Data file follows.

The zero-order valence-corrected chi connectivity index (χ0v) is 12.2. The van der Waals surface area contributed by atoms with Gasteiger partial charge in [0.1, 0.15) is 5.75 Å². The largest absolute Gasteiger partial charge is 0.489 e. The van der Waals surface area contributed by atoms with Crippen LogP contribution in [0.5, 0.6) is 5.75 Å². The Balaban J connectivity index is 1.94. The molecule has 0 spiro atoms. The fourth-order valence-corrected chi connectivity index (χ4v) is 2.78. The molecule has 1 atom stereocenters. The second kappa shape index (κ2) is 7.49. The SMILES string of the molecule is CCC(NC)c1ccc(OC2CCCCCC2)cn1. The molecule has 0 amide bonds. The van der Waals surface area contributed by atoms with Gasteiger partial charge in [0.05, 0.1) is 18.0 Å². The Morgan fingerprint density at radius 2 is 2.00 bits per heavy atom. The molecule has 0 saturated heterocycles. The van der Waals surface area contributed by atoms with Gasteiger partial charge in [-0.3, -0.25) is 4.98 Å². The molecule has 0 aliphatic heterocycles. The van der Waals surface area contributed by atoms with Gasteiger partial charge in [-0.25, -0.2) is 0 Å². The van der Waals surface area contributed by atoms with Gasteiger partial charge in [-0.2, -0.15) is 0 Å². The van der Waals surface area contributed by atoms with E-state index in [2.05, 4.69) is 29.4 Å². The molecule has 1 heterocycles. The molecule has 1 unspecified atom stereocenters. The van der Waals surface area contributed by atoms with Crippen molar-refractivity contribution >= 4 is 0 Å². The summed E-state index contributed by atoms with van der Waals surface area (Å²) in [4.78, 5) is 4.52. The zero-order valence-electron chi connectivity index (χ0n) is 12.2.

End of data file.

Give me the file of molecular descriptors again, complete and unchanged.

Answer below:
The zero-order valence-corrected chi connectivity index (χ0v) is 12.2. The van der Waals surface area contributed by atoms with Gasteiger partial charge in [0.1, 0.15) is 5.75 Å². The largest absolute Gasteiger partial charge is 0.489 e. The van der Waals surface area contributed by atoms with Crippen LogP contribution in [0.5, 0.6) is 5.75 Å². The Balaban J connectivity index is 1.94. The molecule has 0 spiro atoms. The fourth-order valence-corrected chi connectivity index (χ4v) is 2.78. The molecule has 1 atom stereocenters. The second kappa shape index (κ2) is 7.49. The SMILES string of the molecule is CCC(NC)c1ccc(OC2CCCCCC2)cn1. The molecule has 0 amide bonds. The van der Waals surface area contributed by atoms with Gasteiger partial charge in [0.05, 0.1) is 18.0 Å². The Morgan fingerprint density at radius 2 is 2.00 bits per heavy atom. The molecule has 0 saturated heterocycles. The van der Waals surface area contributed by atoms with Gasteiger partial charge in [-0.3, -0.25) is 4.98 Å². The molecule has 0 aliphatic heterocycles. The van der Waals surface area contributed by atoms with Gasteiger partial charge in [-0.25, -0.2) is 0 Å². The van der Waals surface area contributed by atoms with Gasteiger partial charge in [-0.2, -0.15) is 0 Å². The van der Waals surface area contributed by atoms with E-state index in [2.05, 4.69) is 29.4 Å². The molecule has 1 heterocycles. The molecule has 1 unspecified atom stereocenters. The van der Waals surface area contributed by atoms with Crippen molar-refractivity contribution >= 4 is 0 Å². The summed E-state index contributed by atoms with van der Waals surface area (Å²) in [4.78, 5) is 4.52. The zero-order valence-electron chi connectivity index (χ0n) is 12.2.